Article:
Best affordable NYC Must do
$25pp before tax, tip, wine, drinks? For one meal or per day?
Where are you coming from?
When are you coming? How long are you here? How many meals do you have available?
We don't want to recommend food that you might do better at home, but we also may have some cuisines you can't find at home...
I'd say we are pretty strong in a lot of different cuisines but not equally.
What else are you doing while you are here? Planning around sightseeing, shopping, Broadway shows, etc? Also if you are sightseeing, to make the best use of your time, you should try to find things to eat to/from the tourist destinations or near the tourist destinations. Our tourist destinations are spread out all around Manhattan etc.
If you're interested in some of the places that are unique to NY, you could do a LES food crawl. I highly recommend RGR's self guided Lower East Side Gustatory tour but sub in Pickle Guys for Guss' Pickles and note that Economy Candy's address is incorrect:
See also realcheapeats.com. Especially their recommendations in Chinatown which provides a lot of good cheap eats.
Some of my favorite cheap eats:
Xian Famous Foods
53rd and 6th Halal cart
Momofuku Ssam duck lunch special
Lobster rolls at Luke's
Vietnamese - banh mi in Chinatown, do a search! Or Num Pang perhaps?
Pretzels at Sigmund
Sandwiches - Defonte's, Lamazou, No 7 Sub, Parm (long lines for dinner, try lunch), Faicco's
La Churreria - Spanish sandwiches, fresh churros and dark hot chocolate (Spanish style, so no cinnamon), good lunch specials too
Great NY Noodletown
There's quite a bit of classic NY foods you can do on a budget: pizza, bagels and smoked salmon, pastrami on rye, hot dogs, cheesecake, etc.
See my answer to this question here:
1. Best slice: Many of the famous and notable NYC pizza joints don't do slices. Only whole pies. There is more also more than one type of indigenous NY style pizza. So you need to decide what you want. Coal oven or gas oven. Slice or whole pie.
Best NY style pizza:
2. Best pastrami:
I really enjoy Katz's Deli (from When Harry Met Sally). I hope you like fatty beef. Their bread leaves something to be desired and there have been complaints about their security guards on nights/weekends. YMMV.
Unfortunately with Sarge's being closed right now, it's not like we have a ton of great options to choose from (and 2nd Ave Deli, while having other good items, isn't as strong in the pastrami dept). Carnegie is alright, not great, in my book.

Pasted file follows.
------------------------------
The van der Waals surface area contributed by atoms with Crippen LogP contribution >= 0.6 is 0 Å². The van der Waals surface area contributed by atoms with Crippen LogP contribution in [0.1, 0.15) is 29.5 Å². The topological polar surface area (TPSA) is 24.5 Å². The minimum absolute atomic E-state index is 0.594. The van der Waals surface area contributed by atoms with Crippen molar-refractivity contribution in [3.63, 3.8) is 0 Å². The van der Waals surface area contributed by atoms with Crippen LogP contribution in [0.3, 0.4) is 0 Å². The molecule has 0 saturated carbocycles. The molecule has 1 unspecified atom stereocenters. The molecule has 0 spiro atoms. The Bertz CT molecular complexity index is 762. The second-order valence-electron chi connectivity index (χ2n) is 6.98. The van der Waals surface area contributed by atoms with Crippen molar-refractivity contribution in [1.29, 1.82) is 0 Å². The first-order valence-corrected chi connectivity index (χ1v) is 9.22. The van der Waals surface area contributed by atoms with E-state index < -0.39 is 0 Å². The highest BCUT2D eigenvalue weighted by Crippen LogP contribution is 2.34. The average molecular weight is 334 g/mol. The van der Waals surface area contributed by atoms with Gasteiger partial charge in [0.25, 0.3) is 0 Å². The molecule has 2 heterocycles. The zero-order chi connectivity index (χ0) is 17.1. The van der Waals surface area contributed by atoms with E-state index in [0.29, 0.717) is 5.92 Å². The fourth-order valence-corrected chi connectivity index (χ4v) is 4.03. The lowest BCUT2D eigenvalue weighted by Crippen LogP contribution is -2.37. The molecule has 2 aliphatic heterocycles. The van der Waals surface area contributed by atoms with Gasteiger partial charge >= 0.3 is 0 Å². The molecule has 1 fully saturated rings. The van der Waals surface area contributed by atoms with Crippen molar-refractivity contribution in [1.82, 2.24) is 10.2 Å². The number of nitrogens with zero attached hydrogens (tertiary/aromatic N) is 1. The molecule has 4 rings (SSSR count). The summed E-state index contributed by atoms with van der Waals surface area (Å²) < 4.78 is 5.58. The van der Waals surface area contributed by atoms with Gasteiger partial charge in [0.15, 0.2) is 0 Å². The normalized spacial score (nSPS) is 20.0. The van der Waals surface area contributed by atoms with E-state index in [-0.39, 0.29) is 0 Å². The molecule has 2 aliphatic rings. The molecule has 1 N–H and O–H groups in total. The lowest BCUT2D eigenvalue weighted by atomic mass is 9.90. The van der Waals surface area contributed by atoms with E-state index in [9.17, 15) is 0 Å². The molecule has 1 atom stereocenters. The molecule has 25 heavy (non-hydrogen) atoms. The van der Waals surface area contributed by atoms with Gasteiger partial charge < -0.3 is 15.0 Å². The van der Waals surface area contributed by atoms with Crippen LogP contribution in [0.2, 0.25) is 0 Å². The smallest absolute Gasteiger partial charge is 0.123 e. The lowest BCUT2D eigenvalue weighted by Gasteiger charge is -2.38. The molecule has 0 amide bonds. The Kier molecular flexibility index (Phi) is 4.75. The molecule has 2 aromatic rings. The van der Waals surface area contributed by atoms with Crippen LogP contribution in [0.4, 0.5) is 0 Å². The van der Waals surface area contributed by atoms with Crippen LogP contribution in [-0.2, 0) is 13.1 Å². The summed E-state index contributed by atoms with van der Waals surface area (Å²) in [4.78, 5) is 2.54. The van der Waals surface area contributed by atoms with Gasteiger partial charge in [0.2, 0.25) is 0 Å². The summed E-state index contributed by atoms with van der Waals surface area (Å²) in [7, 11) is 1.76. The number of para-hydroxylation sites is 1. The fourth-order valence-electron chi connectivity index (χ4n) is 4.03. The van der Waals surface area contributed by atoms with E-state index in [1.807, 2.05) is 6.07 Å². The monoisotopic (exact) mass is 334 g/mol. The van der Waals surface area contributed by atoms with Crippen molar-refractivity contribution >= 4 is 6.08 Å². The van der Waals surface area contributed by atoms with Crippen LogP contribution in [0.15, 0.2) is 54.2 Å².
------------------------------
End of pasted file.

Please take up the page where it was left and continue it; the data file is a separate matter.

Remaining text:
Mile End is also famous but they don't do NY style, it's Montreal style.
Here is a long discussion thread on best pastrami:
3. Best knish -- unfortunately, it's not like there's a lot of competition in knishes these days either.
Yonah Schimmel is the most famous, probably, but I've heard that the 2nd Ave Deli and Zabar's ones are better, at least in Manhattan.
4. Best bagel -- first, read this:
Summary: the freshest bagels are the best; bagels don't age well at all.
I think a lot of long time NYers would also say that our bagel scene isn't as good as it used to be, either.
Focus on the smoked salmon instead. Preferably at Russ & Daughters, so you can get a taste of what an appetizing store is like. Do a search on Youtube for when Louis CK visited, to get a glimpse of what it's like.
5. Best hot dog -- kind of a misleading category. Most vendors use the same recipe Sabrett beef dog around the city. If you are just interested in an everyday "typical NY" hotdog experience, then Gray's Papaya. It's not gourmet, at all, though. Cheap, filling eats, and fun for people watching late at night, I guess.
Here's an in-depth discussion:
6. Best doughnut -- go to another city, honestly. The West Coast and Chicago have us beat.
7. Best cheesecake -- I defer to the judgment of Serious Eats:
See also: Eats Unique to NY:
If you are interested in other foods that are specific to NY and hard to find elsewhere, you also need to be looking at William Greenberg's black and whites, egg creams from Gem Spa or Ray's, the Pickle Guys, the Halal Guys chicken/lamb over rice cart, Sigmund's pretzels.
look for ways to go well under budget on some meals so that you can go over on others. very cheap breakfasts and lunches allow for more expensive dinners and you won't have to sacrifice quality.
for fine dining, the reverse is true. you could do a great late lunch at Del Posto for $35pp++ and have something light in the evening.
Kathryn mentioned Xi'an Famous Foods, where a meal for two could cost under $20. Cafe Hong Kong has a ridiculous lunch special price, where many dishes are $6.95, including their much discussed string beans and peking style pork chop.
For dinner, you could do one night at John's on Bleecker and another at Otto, both of which should easily be under $25pp.